Addressing the Overdose Crisis: The REACH Medical Model

Judith Griffin, M.D., Director of Research, The REACH Project, Inc.

The overdose crisis continues across the United States, with over 70,000 individuals losing their lives in 2017. Widespread action is needed to prevent the perpetuation of this crisis, and the approach of REACH Medical (REACH), an innovative practice serving the Southern Tier of New York State, offers solutions for many of the substantial challenges posed to successful overdose prevention by typical service systems.

Effective treatments exist for the management of substance use disorder (SUD), including medication for opioid use disorder with buprenorphine or methadone (1), yet access to these life-saving treatments remains limited. Many individuals at high risk of complications associated with drug use experience disparities in access to medical care and barriers to obtaining evidence-based medication treatment for opioid use disorder (OUD). Stigma deters people with SUD from accessing healthcare services regularly (2,3). Accessing evidence-based medication treatment for OUD specifically is further complicated by several factors: methadone is only available at designated opioid treatment programs that often require daily attendance, while few office-based physicians have obtained the necessary authorization to prescribe buprenorphine, and even fewer actively prescribe this medication (4,5).

Though criminal justice involvement is common among individuals with OUD, access to treatment is limited in jails and prisons. When returning to the community, formerly incarcerated individuals experience a 12.7-fold increase in the risk of death during the first 2 weeks post-release, largely from overdose (6). Providing such individuals with access to medication while in jail or prison and prearranged linkage to care upon release is critical to addressing the overdose crisis.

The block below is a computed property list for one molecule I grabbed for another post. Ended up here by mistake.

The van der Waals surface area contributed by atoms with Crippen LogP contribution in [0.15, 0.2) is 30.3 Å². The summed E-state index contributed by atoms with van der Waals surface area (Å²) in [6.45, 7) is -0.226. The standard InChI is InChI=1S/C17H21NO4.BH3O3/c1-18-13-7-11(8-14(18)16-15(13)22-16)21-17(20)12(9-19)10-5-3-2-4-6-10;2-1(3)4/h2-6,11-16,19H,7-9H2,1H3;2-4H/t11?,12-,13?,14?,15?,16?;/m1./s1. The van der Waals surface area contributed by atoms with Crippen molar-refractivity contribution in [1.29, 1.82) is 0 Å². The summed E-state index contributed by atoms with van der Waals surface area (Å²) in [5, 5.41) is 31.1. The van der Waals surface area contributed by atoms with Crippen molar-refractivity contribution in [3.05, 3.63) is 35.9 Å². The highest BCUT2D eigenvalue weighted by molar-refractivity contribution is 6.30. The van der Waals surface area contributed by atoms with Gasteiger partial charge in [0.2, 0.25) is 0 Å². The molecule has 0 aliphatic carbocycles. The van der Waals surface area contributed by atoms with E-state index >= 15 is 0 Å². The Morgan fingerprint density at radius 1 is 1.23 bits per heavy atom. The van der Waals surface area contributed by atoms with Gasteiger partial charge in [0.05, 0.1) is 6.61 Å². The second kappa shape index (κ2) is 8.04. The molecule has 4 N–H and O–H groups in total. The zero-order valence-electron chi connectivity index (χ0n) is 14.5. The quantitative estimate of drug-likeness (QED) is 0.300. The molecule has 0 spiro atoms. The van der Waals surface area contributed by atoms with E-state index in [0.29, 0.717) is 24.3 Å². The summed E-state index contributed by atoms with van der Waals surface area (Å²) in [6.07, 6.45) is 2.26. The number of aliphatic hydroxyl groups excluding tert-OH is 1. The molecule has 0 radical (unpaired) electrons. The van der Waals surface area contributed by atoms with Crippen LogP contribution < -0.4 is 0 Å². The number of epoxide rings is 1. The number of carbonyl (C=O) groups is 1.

REACH is an independent medical practice owned and operated by The REACH Project, Inc., a 501(c)3 non-profit organization. REACH—an acronym for Respectful, Equitable Access to Compassionate Healthcare—opened in February 2018 with the goal of reducing the negative impact of OUD in New York’s Southern Tier. REACH offers low-threshold, integrated services, including medication-assisted treatment (MAT) for OUD, comprehensive primary care, behavioral health services, and Hepatitis C and HIV testing and treatment.

REACH operates within a harm reduction framework, and we work with our patients to help them set and achieve their own goals. A harm reduction approach focuses on reducing the potential negative consequences of drug use, including overdose, transmission of Hepatitis C and HIV, and other complications, such as endocarditis. We distribute naloxone (Narcan) to all patients and also provide access to this life-saving overdose reversal agent to family, friends, and others at high risk of witnessing an overdose.

To lower the barriers to accessing MAT and other medical services, we don’t require abstinence from drug use or mandated participation in adjunctive care (e.g., group therapy) that has not been shown to improve outcomes. We reduce stigma associated with OUD and other drug use by training our providers and staff to use person-first language (e.g., “person who uses drugs,” or “PWUD,” rather than “addict” or “junkie”) and other non-stigmatizing language, in addition to creating a judgment-free, supportive environment regardless of background. We work closely with the reentry coordinator at our local jail to link individuals returning to the community with medical care and access to MAT upon release.